Investigating Why Snow Melts

The gorgeous white fluffy stuff is finally here. Many Manitobans sigh and feel blue about the incoming winter, but I love it. Everything, from the excessive amount of clothes needed, to the tobogganing and freezing nose hair!!!

Daisy and I went out to play after daycare one night and got chatting about the snow and how it was still melting during the day. This sparked a need to find out how we could slow down the melting process. The picture above is Daisy collecting some snow to bring indoors (don’t worry, she has been told not to eat yellow snow).

Equal amounts of snow were put in bowls.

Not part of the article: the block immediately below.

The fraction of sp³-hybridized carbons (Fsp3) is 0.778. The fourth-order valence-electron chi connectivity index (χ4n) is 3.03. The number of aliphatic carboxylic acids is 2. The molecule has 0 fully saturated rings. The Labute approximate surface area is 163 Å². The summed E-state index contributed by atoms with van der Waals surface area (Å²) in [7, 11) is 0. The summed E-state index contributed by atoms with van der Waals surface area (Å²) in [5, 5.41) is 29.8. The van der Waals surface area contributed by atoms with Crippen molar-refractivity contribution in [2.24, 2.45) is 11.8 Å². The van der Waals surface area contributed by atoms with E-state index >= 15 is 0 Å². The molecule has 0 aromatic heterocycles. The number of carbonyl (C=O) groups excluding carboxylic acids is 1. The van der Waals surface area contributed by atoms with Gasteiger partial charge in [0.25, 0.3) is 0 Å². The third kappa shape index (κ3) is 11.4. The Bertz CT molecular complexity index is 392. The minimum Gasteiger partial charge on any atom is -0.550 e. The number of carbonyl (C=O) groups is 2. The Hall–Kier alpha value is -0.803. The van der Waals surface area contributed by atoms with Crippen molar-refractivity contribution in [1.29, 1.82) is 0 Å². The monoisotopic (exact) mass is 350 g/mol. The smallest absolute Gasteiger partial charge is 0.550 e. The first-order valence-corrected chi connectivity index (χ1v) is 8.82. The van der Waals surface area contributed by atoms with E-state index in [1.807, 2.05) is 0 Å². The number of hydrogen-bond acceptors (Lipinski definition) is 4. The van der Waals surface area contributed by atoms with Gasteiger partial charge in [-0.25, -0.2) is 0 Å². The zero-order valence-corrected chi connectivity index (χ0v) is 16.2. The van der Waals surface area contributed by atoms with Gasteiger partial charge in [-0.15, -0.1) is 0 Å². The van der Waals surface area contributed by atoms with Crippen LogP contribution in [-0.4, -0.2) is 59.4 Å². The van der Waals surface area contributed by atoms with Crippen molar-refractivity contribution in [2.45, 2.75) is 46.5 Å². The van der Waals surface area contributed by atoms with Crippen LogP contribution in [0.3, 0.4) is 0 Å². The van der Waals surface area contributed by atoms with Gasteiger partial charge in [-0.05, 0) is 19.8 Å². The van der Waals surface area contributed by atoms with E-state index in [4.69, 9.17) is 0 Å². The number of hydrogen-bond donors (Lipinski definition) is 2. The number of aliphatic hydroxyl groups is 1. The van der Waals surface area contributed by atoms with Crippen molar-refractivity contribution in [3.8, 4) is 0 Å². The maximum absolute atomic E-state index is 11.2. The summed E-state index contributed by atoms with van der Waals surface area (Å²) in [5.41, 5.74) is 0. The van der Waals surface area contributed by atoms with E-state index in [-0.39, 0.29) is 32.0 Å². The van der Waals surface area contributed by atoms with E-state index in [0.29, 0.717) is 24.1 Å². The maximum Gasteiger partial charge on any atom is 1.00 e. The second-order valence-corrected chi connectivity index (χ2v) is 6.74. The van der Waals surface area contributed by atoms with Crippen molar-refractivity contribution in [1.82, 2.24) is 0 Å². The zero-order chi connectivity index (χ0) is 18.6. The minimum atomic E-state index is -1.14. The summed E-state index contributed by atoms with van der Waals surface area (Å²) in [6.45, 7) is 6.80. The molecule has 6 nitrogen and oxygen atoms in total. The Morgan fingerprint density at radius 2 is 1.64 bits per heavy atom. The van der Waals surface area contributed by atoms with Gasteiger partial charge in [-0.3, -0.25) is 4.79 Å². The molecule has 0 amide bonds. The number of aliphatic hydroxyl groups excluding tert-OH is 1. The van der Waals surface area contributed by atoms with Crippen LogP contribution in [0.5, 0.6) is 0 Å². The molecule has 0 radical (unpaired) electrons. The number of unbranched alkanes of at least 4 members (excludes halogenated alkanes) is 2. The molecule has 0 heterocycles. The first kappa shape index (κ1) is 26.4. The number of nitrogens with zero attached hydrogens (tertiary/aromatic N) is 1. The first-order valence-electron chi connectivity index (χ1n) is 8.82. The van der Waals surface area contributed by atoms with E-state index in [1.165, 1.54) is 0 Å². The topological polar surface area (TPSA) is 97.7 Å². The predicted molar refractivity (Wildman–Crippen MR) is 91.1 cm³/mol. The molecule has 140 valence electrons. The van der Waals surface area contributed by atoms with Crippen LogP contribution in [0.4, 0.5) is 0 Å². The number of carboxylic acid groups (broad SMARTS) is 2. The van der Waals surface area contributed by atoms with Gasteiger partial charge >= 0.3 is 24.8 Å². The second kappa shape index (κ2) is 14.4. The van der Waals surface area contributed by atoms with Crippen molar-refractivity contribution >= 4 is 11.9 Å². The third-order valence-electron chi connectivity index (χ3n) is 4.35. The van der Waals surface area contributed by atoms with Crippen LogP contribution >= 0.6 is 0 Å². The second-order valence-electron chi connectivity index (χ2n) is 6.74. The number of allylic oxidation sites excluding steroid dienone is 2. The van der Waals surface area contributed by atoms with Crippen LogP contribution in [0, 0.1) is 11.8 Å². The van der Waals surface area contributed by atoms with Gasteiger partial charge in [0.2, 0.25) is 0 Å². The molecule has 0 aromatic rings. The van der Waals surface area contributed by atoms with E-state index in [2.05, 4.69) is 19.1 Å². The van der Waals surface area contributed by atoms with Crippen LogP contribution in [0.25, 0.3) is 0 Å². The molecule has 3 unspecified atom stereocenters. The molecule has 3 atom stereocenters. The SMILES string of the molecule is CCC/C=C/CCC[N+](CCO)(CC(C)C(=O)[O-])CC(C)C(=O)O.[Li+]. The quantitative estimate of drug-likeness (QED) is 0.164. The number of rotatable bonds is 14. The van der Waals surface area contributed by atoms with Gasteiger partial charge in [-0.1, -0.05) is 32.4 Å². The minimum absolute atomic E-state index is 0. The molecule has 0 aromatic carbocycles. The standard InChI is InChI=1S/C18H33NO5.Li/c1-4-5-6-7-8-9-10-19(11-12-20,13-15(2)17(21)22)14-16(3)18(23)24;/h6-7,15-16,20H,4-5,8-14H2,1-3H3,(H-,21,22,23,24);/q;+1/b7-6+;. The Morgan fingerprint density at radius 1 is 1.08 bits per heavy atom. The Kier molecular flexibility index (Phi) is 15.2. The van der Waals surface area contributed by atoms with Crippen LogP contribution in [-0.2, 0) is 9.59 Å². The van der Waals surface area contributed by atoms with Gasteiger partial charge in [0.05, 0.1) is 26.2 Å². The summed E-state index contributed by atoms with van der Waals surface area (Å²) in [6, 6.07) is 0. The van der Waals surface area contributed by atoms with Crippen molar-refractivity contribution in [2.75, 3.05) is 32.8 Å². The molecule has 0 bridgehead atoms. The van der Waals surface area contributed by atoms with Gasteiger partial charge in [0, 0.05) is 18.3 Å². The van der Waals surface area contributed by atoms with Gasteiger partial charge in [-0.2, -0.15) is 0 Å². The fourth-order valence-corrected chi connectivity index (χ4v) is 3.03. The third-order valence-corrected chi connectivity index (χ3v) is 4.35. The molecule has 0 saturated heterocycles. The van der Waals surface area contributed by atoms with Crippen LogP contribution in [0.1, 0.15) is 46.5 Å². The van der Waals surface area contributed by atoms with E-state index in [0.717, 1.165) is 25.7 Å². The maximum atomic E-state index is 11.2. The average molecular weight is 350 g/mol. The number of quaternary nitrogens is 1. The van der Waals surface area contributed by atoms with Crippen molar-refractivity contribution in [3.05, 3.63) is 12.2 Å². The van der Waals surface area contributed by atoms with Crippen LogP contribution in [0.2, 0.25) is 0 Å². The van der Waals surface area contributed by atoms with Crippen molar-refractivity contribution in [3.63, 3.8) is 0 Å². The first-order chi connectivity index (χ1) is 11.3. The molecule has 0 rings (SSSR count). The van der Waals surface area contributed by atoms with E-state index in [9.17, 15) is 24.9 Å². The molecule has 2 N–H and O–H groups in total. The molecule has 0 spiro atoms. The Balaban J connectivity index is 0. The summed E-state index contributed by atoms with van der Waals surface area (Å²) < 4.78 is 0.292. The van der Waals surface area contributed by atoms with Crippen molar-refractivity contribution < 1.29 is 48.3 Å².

One was put in the fridge.

Another had an ice cube added and was left on the counter.

The third was also left on the counter.

The ice cube and fridge were Daisy’s ideas and the third is a control.

We guessed (hypothesized) about how long they would take to melt.

You can just see a little ice cube after 1 1/2 hours. The control was just water but we were very excited to find the snow in the fridge was still snow.

Learning Opportunities:


  • Set up an experiment
  • Form a hypothesis
  • Explain results

What will you do with the abundance of snow we are about to get?

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